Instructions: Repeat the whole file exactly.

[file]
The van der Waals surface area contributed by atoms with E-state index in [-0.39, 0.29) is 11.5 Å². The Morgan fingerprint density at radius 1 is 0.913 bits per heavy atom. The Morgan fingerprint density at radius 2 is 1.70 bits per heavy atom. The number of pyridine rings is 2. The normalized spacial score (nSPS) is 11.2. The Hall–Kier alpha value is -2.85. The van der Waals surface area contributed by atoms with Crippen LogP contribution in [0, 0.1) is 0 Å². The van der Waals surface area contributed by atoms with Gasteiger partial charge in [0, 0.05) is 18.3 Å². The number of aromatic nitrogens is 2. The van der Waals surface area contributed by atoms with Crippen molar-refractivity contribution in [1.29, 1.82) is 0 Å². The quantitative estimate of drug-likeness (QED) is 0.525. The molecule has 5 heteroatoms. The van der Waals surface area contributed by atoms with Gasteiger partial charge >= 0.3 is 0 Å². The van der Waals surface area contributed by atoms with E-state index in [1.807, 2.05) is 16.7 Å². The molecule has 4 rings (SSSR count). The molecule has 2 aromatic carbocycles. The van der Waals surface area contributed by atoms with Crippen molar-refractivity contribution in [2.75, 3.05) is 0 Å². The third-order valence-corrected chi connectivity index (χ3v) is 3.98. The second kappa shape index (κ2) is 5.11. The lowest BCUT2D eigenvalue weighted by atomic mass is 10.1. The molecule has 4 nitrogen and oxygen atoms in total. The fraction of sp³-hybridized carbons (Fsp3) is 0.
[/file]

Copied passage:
The van der Waals surface area contributed by atoms with E-state index in [-0.39, 0.29) is 11.5 Å². The Morgan fingerprint density at radius 1 is 0.913 bits per heavy atom. The Morgan fingerprint density at radius 2 is 1.70 bits per heavy atom. The number of pyridine rings is 2. The normalized spacial score (nSPS) is 11.2. The Hall–Kier alpha value is -2.85. The van der Waals surface area contributed by atoms with Crippen LogP contribution in [0, 0.1) is 0 Å². The van der Waals surface area contributed by atoms with Gasteiger partial charge in [0, 0.05) is 18.3 Å². The number of aromatic nitrogens is 2. The van der Waals surface area contributed by atoms with Crippen molar-refractivity contribution in [1.29, 1.82) is 0 Å². The quantitative estimate of drug-likeness (QED) is 0.525. The molecule has 5 heteroatoms. The van der Waals surface area contributed by atoms with Gasteiger partial charge >= 0.3 is 0 Å². The van der Waals surface area contributed by atoms with E-state index in [1.807, 2.05) is 16.7 Å². The molecule has 4 rings (SSSR count). The molecule has 2 aromatic carbocycles. The van der Waals surface area contributed by atoms with Crippen molar-refractivity contribution in [2.75, 3.05) is 0 Å². The third-order valence-corrected chi connectivity index (χ3v) is 3.98. The second kappa shape index (κ2) is 5.11. The lowest BCUT2D eigenvalue weighted by atomic mass is 10.1. The molecule has 4 nitrogen and oxygen atoms in total. The fraction of sp³-hybridized carbons (Fsp3) is 0.